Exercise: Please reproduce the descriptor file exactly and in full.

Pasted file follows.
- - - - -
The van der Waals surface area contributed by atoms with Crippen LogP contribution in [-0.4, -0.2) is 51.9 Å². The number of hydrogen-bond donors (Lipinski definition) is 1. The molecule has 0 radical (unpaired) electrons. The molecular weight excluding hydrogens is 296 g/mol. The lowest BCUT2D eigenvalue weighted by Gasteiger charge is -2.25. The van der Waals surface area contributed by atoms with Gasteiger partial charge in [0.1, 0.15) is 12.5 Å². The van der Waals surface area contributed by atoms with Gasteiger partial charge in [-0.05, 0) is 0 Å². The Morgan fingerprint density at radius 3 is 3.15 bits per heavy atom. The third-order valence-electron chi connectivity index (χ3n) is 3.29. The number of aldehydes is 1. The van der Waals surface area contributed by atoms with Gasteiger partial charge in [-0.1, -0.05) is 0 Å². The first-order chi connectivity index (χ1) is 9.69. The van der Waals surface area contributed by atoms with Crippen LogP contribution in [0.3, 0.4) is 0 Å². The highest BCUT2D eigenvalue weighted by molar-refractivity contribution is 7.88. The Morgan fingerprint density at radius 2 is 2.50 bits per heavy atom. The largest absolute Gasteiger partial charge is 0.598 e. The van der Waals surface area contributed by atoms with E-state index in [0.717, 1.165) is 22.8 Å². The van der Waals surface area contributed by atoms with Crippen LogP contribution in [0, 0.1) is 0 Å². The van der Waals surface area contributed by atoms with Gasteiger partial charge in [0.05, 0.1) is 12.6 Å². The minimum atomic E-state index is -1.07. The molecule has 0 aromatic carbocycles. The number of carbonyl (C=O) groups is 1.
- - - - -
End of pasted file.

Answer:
The van der Waals surface area contributed by atoms with Crippen LogP contribution in [-0.4, -0.2) is 51.9 Å². The number of hydrogen-bond donors (Lipinski definition) is 1. The molecule has 0 radical (unpaired) electrons. The molecular weight excluding hydrogens is 296 g/mol. The lowest BCUT2D eigenvalue weighted by Gasteiger charge is -2.25. The van der Waals surface area contributed by atoms with Gasteiger partial charge in [0.1, 0.15) is 12.5 Å². The van der Waals surface area contributed by atoms with Gasteiger partial charge in [-0.05, 0) is 0 Å². The Morgan fingerprint density at radius 3 is 3.15 bits per heavy atom. The third-order valence-electron chi connectivity index (χ3n) is 3.29. The number of aldehydes is 1. The van der Waals surface area contributed by atoms with Gasteiger partial charge in [-0.1, -0.05) is 0 Å². The first-order chi connectivity index (χ1) is 9.69. The van der Waals surface area contributed by atoms with Crippen LogP contribution in [0.3, 0.4) is 0 Å². The highest BCUT2D eigenvalue weighted by molar-refractivity contribution is 7.88. The Morgan fingerprint density at radius 2 is 2.50 bits per heavy atom. The largest absolute Gasteiger partial charge is 0.598 e. The van der Waals surface area contributed by atoms with E-state index in [0.717, 1.165) is 22.8 Å². The van der Waals surface area contributed by atoms with Crippen LogP contribution in [0, 0.1) is 0 Å². The van der Waals surface area contributed by atoms with Gasteiger partial charge in [0.05, 0.1) is 12.6 Å². The minimum atomic E-state index is -1.07. The molecule has 0 aromatic carbocycles. The number of carbonyl (C=O) groups is 1.